D FL diamonds are the rarest and most expensive white diamonds out there.
Most of our readers are very familiar with the value of D FL goods, but it will be useful to get a perspective on what is their total share of the market.
In terms of the number of goods sized below 10 carats, D FL stones represent about 0.25% of all the available diamonds, and account for 2.5% of the total value. Limiting our view to Round stones only, shows that about 1.2% of the total value is in D FL diamonds, and looking at Fancy shapes we get to a whopping 4.3%. D FL stones are valuable indeed.
For our analysis today, we will focus on Rounds only, and consider 70 and 90-pointers, 1ct, 1.5ct and 2ct stones.
First, let’s have a look at the price trend – where is the market going?
The picture is really interesting if not dramatic. The one carat stones are showing a lot of action. Since the beginning of the summer, we have been witnessing a meteoric rise in 1ct D FL prices (an almost 50% growth), reaching the peak by the end of September and starting to cool off and stabilize in October. Seventy-pointers grew by about 30%, plateauing in October, and 90-pointers showed a modest but steady growth of around 6%.
In 1.5ct stones there was a lot of volatility, with prices going up and down from week to week, with a slight upward trend. On rarer and more valuable 2ct goods we observed a rollercoaster behavior with prices going 6% up in early June, then additional 9% up in mid-July, only to drop by 14% during September and stabilizing close to early July prices in October.
So, how did the price hikes influence the time it took to sell the stones? With prices starting to go up in June, our data shows that the average time to move a stone grew significantly as well.
Apparently, as the prices were growing rapidly, it was more difficult for the buyer to make a decision. For all the sizes under consideration, average sales time reached its peak in July. Then, as the prices stabilized and the market acclimated to the new price levels, decision times returned back to May levels and in some cases even lower. The obvious conclusion is that when the prices are stable, it is easier to make buying decisions than when they are going up.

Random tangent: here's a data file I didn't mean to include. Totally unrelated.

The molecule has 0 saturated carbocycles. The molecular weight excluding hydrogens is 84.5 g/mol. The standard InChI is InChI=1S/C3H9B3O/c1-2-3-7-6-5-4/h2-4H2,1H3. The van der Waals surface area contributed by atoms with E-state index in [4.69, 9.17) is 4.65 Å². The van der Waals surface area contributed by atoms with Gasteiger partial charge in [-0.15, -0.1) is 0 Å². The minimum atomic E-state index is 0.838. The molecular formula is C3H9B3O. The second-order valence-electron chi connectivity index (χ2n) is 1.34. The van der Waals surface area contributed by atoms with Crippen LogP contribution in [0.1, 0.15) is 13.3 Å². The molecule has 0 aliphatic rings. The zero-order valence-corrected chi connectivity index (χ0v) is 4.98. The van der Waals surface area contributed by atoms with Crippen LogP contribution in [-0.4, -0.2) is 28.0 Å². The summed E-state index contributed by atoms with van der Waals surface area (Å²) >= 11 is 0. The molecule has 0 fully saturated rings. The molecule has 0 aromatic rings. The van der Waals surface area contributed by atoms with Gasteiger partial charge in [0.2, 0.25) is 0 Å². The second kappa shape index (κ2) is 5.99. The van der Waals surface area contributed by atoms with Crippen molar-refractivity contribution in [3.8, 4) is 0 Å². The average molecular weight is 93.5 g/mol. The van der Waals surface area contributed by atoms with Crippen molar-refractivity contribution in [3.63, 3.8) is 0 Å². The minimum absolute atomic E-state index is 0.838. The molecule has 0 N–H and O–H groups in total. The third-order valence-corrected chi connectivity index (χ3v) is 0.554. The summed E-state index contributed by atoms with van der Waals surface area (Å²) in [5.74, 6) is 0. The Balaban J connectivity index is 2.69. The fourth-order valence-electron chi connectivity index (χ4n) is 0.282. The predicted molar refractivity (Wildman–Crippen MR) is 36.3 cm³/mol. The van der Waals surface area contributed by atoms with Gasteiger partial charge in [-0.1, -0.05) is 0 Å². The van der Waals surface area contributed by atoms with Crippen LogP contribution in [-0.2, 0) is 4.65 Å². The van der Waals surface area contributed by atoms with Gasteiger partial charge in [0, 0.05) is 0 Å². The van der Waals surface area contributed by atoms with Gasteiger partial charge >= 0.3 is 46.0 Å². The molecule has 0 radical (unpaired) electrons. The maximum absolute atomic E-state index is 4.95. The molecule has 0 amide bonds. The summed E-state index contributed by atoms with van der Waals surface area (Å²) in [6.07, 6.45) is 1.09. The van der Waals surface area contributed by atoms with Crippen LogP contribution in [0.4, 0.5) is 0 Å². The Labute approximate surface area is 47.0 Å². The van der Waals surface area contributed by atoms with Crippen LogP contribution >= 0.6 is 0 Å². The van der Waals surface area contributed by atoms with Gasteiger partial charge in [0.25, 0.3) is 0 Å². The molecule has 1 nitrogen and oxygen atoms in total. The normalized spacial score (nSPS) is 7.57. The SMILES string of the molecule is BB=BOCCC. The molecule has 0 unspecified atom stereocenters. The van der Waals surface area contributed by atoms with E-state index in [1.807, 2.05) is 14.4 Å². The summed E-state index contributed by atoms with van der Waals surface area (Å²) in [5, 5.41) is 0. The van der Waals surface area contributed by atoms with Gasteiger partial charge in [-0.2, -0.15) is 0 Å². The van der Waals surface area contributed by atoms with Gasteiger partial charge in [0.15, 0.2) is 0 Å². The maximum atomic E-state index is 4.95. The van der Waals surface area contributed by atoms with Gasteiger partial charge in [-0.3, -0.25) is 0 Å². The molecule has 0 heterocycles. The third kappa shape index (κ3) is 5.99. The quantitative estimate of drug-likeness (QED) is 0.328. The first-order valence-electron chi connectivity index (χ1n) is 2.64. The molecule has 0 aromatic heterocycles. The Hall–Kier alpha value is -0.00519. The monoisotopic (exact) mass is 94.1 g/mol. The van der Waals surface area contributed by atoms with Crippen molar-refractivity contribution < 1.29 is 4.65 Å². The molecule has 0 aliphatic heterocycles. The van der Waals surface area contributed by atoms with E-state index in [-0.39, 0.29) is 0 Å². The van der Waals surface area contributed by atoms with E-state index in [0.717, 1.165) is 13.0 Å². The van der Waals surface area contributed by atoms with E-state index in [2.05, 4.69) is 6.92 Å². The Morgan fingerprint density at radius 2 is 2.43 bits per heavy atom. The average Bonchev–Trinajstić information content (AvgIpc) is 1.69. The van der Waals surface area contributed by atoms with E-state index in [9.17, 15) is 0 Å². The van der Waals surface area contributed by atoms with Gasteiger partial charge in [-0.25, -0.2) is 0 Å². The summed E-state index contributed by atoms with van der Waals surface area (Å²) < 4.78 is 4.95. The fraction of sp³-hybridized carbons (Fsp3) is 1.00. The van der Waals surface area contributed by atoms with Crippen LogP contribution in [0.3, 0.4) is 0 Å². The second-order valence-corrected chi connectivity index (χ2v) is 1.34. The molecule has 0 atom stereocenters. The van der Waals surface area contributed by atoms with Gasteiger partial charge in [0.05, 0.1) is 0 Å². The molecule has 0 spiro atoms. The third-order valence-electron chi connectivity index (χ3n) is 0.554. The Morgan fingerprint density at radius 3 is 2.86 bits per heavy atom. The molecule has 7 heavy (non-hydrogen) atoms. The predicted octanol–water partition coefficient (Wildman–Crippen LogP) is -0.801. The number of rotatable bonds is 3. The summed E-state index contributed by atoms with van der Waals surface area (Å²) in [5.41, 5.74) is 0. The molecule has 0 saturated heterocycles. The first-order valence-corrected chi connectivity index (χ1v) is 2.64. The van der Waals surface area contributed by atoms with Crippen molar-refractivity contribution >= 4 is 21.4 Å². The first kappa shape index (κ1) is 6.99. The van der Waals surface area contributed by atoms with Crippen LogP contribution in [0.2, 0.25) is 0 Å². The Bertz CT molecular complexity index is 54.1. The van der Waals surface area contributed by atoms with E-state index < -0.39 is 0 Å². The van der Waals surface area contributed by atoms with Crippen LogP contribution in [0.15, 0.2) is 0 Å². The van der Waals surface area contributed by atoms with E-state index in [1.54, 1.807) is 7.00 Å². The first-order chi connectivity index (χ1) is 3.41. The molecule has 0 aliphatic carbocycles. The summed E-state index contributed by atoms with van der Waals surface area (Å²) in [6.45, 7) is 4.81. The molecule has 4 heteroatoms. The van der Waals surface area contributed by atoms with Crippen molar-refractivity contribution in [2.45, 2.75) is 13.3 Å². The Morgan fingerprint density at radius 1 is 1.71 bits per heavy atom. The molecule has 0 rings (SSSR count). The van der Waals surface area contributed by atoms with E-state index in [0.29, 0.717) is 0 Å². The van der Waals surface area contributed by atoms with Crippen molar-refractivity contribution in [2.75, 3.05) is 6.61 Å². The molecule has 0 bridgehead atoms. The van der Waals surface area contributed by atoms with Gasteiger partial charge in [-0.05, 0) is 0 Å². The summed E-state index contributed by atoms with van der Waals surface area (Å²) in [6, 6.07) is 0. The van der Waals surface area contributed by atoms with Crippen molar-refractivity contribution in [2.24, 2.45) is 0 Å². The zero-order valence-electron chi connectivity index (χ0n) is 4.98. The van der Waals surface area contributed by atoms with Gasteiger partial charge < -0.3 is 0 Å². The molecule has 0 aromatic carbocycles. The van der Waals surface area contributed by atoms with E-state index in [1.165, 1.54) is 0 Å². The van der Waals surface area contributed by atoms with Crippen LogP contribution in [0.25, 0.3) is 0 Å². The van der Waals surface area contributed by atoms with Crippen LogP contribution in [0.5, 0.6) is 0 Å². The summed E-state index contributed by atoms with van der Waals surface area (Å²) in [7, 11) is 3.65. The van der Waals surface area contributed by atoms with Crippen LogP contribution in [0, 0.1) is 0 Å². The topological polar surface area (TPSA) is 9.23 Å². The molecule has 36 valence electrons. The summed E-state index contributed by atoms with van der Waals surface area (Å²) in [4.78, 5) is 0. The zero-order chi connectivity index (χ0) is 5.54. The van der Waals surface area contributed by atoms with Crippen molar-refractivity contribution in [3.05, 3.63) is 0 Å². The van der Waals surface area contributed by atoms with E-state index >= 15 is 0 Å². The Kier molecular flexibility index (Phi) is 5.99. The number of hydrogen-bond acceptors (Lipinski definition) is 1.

Now, let us look at UNI Scarcity Index as it changes together with price and supply movement, on the example of 1ct D FL goods.
The UNI Scarcity Index was high already in May and reached its peak in June, when the prices only started climbing, indicating that price hike will continue into the following months. During July and August the supply started to catch up, and the price growth was slowed down in August and September. The low UNI Scarcity Index in July and August reflected the growth in supply that surpassed growth in price.
Our conclusion is that the D FL market is reaching safe haven after the storm it went through in the summer. The available supply has grown to where supply and demand are more in balance and the prices have stabilized or are better than expected – which should provide the buyers with a great buying opportunity. Happy shopping! D FL area is certainly a wonderful area of long-term emotional investment. No matter the size, the prices will fluctuate but are always trending in the positive direction when considering D FL as a long-term purchase.
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Disclaimer: The information in this report is based on UNI’s data repository that contains actual pricing and availability from over 90 manufacturers and wholesalers around the globe, with combined value of over $1.5B. The information is provided as-is, without any warranties express or implied